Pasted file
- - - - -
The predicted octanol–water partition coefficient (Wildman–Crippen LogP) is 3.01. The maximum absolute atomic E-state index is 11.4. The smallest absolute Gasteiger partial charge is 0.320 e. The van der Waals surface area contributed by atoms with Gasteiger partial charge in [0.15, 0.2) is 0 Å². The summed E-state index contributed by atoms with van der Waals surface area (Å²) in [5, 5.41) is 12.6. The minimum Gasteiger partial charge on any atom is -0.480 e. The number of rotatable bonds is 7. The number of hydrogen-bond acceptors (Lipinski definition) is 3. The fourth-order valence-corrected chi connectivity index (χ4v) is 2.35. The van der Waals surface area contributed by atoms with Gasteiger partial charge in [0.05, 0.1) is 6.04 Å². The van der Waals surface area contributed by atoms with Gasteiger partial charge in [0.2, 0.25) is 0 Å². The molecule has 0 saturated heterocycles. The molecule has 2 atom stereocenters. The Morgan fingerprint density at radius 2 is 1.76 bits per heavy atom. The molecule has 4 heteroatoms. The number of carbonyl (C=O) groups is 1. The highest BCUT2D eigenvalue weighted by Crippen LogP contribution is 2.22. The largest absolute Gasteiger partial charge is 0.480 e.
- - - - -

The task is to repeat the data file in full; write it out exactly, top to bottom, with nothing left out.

The predicted octanol–water partition coefficient (Wildman–Crippen LogP) is 3.01. The maximum absolute atomic E-state index is 11.4. The smallest absolute Gasteiger partial charge is 0.320 e. The van der Waals surface area contributed by atoms with Gasteiger partial charge in [0.15, 0.2) is 0 Å². The summed E-state index contributed by atoms with van der Waals surface area (Å²) in [5, 5.41) is 12.6. The minimum Gasteiger partial charge on any atom is -0.480 e. The number of rotatable bonds is 7. The number of hydrogen-bond acceptors (Lipinski definition) is 3. The fourth-order valence-corrected chi connectivity index (χ4v) is 2.35. The van der Waals surface area contributed by atoms with Gasteiger partial charge in [0.05, 0.1) is 6.04 Å². The van der Waals surface area contributed by atoms with Gasteiger partial charge in [0.2, 0.25) is 0 Å². The molecule has 0 saturated heterocycles. The molecule has 2 atom stereocenters. The Morgan fingerprint density at radius 2 is 1.76 bits per heavy atom. The molecule has 4 heteroatoms. The number of carbonyl (C=O) groups is 1. The highest BCUT2D eigenvalue weighted by Crippen LogP contribution is 2.22. The largest absolute Gasteiger partial charge is 0.480 e.